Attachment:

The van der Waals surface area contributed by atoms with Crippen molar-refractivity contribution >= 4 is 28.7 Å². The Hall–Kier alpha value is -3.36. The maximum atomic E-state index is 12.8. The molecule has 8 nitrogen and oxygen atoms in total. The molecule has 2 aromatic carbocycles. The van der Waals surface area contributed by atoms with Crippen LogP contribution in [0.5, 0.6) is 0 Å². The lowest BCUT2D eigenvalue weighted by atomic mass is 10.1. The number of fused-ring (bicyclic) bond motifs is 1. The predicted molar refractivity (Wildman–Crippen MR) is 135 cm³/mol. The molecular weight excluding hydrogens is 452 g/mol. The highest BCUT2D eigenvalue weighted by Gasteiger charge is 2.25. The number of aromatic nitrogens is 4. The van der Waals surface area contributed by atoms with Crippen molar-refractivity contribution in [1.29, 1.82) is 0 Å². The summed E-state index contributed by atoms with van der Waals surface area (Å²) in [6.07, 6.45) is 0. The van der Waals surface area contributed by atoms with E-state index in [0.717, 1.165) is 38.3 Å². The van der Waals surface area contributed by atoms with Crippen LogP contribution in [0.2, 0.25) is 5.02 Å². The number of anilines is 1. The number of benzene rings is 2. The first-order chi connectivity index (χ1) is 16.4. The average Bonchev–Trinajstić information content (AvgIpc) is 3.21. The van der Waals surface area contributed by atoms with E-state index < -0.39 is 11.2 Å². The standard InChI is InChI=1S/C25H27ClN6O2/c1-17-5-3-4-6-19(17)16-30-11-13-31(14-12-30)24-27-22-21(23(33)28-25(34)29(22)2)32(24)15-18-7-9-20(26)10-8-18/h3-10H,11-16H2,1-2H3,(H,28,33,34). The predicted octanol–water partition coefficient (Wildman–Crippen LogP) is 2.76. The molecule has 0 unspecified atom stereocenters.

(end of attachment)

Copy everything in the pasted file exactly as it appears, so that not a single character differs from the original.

The van der Waals surface area contributed by atoms with Crippen molar-refractivity contribution >= 4 is 28.7 Å². The Hall–Kier alpha value is -3.36. The maximum atomic E-state index is 12.8. The molecule has 8 nitrogen and oxygen atoms in total. The molecule has 2 aromatic carbocycles. The van der Waals surface area contributed by atoms with Crippen LogP contribution in [0.5, 0.6) is 0 Å². The lowest BCUT2D eigenvalue weighted by atomic mass is 10.1. The number of fused-ring (bicyclic) bond motifs is 1. The predicted molar refractivity (Wildman–Crippen MR) is 135 cm³/mol. The molecular weight excluding hydrogens is 452 g/mol. The highest BCUT2D eigenvalue weighted by Gasteiger charge is 2.25. The number of aromatic nitrogens is 4. The van der Waals surface area contributed by atoms with Crippen molar-refractivity contribution in [1.29, 1.82) is 0 Å². The summed E-state index contributed by atoms with van der Waals surface area (Å²) in [6.07, 6.45) is 0. The van der Waals surface area contributed by atoms with E-state index in [0.717, 1.165) is 38.3 Å². The van der Waals surface area contributed by atoms with Crippen LogP contribution in [0.2, 0.25) is 5.02 Å². The number of anilines is 1. The number of benzene rings is 2. The first-order chi connectivity index (χ1) is 16.4. The average Bonchev–Trinajstić information content (AvgIpc) is 3.21. The van der Waals surface area contributed by atoms with E-state index < -0.39 is 11.2 Å². The standard InChI is InChI=1S/C25H27ClN6O2/c1-17-5-3-4-6-19(17)16-30-11-13-31(14-12-30)24-27-22-21(23(33)28-25(34)29(22)2)32(24)15-18-7-9-20(26)10-8-18/h3-10H,11-16H2,1-2H3,(H,28,33,34). The predicted octanol–water partition coefficient (Wildman–Crippen LogP) is 2.76. The molecule has 0 unspecified atom stereocenters.